The question that you were posing about the Left and Islamists: Tunisia has had a very, very powerful trade union movement that has always been the heart of the Left.  It has been much more advanced than left-wing political parties.  It was, in its heydays in the sixties and seventies, one of the world’s great trade union movements.  Very closely aligned, during that history, with the French CGT and so on.  That institution is not, now, what it used to be in the seventies and eighties, but that is one civil institution that exists — and exists to a very considerable degree — and is a significant institution in Tunisian society.  There was a very strong left movement, not a very strong communist party. . . .  By and large the Tunisian intelligentsia tends to be left of center, secular left of center, very much like the French Socialist Party, without imperial problems of the French Socialist Party.  So, it’s an enlightened, secular, very well-educated left-of-center intelligentsia.  It has had no organizational form recently.  It has had a very strong cultural intelligentsia in film and literature and things like that.  That is what the Left is — the trade union movement plus this.  All its organizational forms were suppressed and coopted by the Neo Destour, which was Bourguiba’s party and which transformed itself into the RCD.  But, in its fragmented form or whatever form, that Left exists.  Some of it has become a very high-profile human rights-oriented secular intelligentsia — some of the high-profile people are people who used to be very much on the Left, who still have left leanings, but who are now much more into the democratic movement, human rights. . . .  Tunisia is a country where, in both houses of parliament, there are 20% or more women.  It’s socially a very progressive society. . . .  There was an organized Islamist movement, and one of the few achievements of President Ben Ali, Zine El Abidine Ben Ali, who just left was to suppress that very successfully. . . .  Now, they will come back.  There is a political vacuum, in which all these forces will contend.  And other than the UGTT, the union, none of them had a powerful organizational form in recent years.  So, there’s going to be a free-for-all among these. . . .  The army and the UGTT are the only stable institutions.  The third one is the RCD, which is about to collapse.  Committees are arising across Tunisia, but things moved so fast that they have not had the time to gel — you know, neighborhood committees and various sorts of committees, which could become nucleus centers.  What would have been best for Tunisia, which I’m not really sure can happen, is for another force to emerge, which becomes a transitional force, some form of transitional assembly, which may include these other people, including parts of the RCD, but which then is dominated by this other kind of force, which then creates a constitutional assembly, which then holds the next elections, and so on — that’s the only guarantee that there will be free and fair elections and RCD types won’t come back.  Now, whether that would happen or not, we don’t know — things are moving very fast. . . .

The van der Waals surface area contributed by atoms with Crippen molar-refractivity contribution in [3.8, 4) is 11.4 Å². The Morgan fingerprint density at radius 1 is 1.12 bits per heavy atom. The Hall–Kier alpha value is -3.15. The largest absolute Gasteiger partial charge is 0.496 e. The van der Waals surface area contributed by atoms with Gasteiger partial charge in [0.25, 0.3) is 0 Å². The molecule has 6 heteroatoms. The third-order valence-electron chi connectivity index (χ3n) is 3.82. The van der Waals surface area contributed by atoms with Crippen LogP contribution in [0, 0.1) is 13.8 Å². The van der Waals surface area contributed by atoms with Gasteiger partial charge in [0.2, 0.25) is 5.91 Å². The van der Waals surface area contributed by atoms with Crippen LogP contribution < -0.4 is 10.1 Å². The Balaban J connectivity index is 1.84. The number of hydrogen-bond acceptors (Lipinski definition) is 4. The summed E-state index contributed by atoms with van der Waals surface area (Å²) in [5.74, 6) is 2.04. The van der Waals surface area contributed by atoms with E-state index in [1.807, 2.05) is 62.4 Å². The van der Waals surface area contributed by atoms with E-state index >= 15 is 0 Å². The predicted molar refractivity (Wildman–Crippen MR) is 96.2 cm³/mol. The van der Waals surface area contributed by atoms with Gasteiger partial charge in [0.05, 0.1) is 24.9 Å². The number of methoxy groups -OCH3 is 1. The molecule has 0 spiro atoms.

We talked about political players in Tunisia today.  There is a world food crisis.  This is the first, most successful food protest in the world, at one level, and the result is that all the regimes feel threatened: Libya, Algeria, Jordan, Egypt, Syria have immediately allocated huge amounts of funds to bring down food prices, to bring down fuel prices, to subsidize heating oil, and so on and so forth. . . .  There are a lot of things we could learn from.  This [India] is a country in which 200,000 peasants have committed suicides and nothing has happened; seven suicides in the Arab world on this issue, and the whole region is up in turmoil. . . .